Remember how as kids we used to paint by numbers and produce works of art that'd make our mothers proud? Well, this summer I toured England using the same strategy. Instead of numbers, though, I used telly shows to guide me on my travels.
Approaching the Blue Lagoon, Iceland.
My first stop was Iceland. Apart from it being one of the locations in which Game of Thrones is filmed, going to England via Iceland shaved a few hundred dollars off the airfare. I love a bargain. But then I figured, if I was going to be at an airport in Iceland for six hours, then why not make it 16 hours and stay the night? And why not rent a car while I was at it and get to see a bit of the island? And if I was able to get around, why not spend some time at the Blue Lagoon? And while there I might as well test out the spa package? As Oscar Wilde once said, "Anyone who lives within their means suffers from a lack of imagination." I obviously have a great one.
The Pride of Sheffield: actor Sean
Bean as Eddard Stark in
Game of Thrones.
Not that I had a clue how much I was spending. When prices all seem to end in the word "thousand," it's as though you're living in a board game. Iceland, though, proved to be as mystical as the series which films there. Its lunar-like landscape is scattered with geothermal springs, waterfalls, and volcanoes. Its language is unfathomable. Sheffield-born Sean Bean, who appeared as Eddard Stark in Game of Thrones, must have felt "reight a t'ome," given that the Yorkshire dialect can also be pretty hard to understand.
B&Q Roundabout, Bletchley.
Sheffield was featured heavily on my list of places to visit, and I went there after spending my first night in England in Milton Keynes. Designated as a "new town" in 1967 to alleviate overcrowding in London, the layout of Milton Keynes uses a grid pattern rather than the radial pattern found in older communities. With its wide roads, bike lanes, shopping malls, TGI Friday's and building height restrictions - originally no building was to be "higher than a tree" - Milton Keynes' similarity to an American city can come as a bit of a surprise...until you arrive at the first of the town's 300 roundabouts. Then you know you are not in Kansas anymore.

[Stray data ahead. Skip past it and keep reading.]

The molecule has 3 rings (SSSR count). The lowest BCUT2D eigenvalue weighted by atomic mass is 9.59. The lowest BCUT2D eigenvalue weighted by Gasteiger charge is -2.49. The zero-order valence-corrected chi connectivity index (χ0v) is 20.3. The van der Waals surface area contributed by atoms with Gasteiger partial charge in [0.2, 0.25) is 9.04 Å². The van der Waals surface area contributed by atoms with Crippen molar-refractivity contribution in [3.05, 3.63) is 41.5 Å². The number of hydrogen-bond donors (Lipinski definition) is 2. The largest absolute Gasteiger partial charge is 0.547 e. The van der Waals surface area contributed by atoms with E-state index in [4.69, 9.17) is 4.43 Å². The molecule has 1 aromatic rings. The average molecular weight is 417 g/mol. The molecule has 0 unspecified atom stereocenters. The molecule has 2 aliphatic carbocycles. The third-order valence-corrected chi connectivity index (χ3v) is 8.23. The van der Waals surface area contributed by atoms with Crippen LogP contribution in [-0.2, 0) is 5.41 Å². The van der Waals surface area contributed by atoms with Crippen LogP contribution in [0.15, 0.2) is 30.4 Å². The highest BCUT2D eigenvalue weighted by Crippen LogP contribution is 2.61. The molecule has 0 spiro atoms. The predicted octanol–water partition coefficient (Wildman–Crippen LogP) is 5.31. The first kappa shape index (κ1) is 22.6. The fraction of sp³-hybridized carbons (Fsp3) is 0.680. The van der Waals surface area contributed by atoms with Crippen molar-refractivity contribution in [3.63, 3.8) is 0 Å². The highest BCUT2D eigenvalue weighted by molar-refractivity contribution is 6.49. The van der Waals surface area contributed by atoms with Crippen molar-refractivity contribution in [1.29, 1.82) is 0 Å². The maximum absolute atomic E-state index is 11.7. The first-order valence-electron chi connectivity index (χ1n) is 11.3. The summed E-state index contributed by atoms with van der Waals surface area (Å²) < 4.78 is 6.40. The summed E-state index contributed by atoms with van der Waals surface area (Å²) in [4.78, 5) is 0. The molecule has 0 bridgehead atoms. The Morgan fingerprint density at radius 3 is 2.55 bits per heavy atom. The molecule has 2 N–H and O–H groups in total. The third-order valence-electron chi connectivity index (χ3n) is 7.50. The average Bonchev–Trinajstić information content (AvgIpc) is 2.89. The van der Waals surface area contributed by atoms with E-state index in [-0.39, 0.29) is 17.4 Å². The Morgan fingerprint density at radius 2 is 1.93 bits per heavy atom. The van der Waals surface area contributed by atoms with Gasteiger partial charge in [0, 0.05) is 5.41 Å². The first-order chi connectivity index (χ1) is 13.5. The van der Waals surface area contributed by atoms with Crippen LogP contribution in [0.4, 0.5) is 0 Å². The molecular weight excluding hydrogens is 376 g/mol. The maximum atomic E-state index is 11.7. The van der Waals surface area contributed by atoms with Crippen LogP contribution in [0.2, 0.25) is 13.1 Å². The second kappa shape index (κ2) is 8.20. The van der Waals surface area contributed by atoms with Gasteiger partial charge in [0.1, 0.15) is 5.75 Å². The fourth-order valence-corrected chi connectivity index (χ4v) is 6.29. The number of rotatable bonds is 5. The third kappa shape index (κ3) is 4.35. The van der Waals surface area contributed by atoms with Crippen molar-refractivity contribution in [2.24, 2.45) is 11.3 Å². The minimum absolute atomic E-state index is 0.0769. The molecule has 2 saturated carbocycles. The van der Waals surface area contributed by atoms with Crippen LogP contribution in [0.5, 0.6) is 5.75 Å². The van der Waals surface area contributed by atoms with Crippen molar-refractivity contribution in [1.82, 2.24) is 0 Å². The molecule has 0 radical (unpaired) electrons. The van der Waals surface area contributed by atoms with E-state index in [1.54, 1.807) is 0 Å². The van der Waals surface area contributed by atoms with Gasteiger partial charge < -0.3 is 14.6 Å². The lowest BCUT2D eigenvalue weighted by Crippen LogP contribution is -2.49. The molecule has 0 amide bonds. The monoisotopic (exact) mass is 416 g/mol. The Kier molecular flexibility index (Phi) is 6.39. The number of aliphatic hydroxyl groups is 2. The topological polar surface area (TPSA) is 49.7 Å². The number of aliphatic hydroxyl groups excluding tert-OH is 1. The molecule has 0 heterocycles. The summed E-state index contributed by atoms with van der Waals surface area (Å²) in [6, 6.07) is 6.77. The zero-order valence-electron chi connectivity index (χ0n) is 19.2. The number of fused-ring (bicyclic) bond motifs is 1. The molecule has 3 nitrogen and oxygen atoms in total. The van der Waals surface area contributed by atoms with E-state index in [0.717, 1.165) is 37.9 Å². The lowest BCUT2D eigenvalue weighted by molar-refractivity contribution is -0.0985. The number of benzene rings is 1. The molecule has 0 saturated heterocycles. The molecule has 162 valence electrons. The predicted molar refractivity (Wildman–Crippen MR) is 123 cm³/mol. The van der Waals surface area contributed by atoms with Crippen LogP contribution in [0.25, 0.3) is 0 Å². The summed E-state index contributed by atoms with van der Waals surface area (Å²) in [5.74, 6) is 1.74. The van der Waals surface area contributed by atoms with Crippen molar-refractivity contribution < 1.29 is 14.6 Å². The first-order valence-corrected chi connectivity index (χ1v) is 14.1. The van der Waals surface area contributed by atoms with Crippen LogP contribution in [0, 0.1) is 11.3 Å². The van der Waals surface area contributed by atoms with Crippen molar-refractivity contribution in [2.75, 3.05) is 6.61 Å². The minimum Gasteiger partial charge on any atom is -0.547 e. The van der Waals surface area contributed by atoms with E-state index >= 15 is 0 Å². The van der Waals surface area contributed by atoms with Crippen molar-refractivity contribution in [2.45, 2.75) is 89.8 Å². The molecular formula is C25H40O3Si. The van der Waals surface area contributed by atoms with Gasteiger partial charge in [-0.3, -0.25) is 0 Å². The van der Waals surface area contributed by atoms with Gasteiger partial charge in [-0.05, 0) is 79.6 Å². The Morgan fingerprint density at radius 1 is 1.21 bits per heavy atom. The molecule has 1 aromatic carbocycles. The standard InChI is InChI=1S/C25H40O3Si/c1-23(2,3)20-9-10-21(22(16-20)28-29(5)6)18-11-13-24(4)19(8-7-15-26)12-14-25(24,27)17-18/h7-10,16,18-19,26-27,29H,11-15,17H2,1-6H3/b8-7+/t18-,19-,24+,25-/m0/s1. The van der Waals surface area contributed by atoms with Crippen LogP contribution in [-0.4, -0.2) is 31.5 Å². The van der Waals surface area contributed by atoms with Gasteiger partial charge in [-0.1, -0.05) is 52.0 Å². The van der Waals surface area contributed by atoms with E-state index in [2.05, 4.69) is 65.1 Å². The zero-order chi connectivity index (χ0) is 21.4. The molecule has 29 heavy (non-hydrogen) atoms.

Stars of The Bletchley Circle
outside Bletchley Park.
If you count the painted-over bumps in the road, there's actually over 1,000 traffic circles in Milton Keynes. It's as though the town planners were using the "Design by Spirograph" method. One of the roundabouts leads to the town of Bletchley, just four miles from Milton Keynes proper. I was thrilled to learn that Bletchley also has its very own Blue Lagoon. Much to my disappointment, though, it was nothing like the one I visited in Iceland. Instead it's a nature reserve, with nary a spa in sight.
The Colossus computer cracked
high level Nazi codes during
World War II.
Not so disappointing was Bletchley Park, the headquarters of Britain's World War II code-breaking organization and now a popular tourist attraction. It was there that Alan Turing "broke the code" - in more ways than one. Bletchley is also the setting for The Bletchley Circle, which is not a Top Gear spin-off about how to navigate the town's B&Q Roundabout, which has roads at 90, 180, 270 and 360 degrees. It's a mystery drama miniseries set in the early 1950s, about four women who, having worked as code breakers at Bletchley Park, set out to investigate a series of killings. Bletchley code breakers are infamous for their loyalty to the Official Secrets act. They kept silent about their war effort for decades, and oftentimes it was only after they died that their families learned about their work on behalf of the British government.
I could have done with a code breaker myself when trying to figure out how to leave Bletchley, but I eventually did and headed "up north," the land of "ee bah gum" and "ecky thump," for more telly-inspired travel.
To be continued...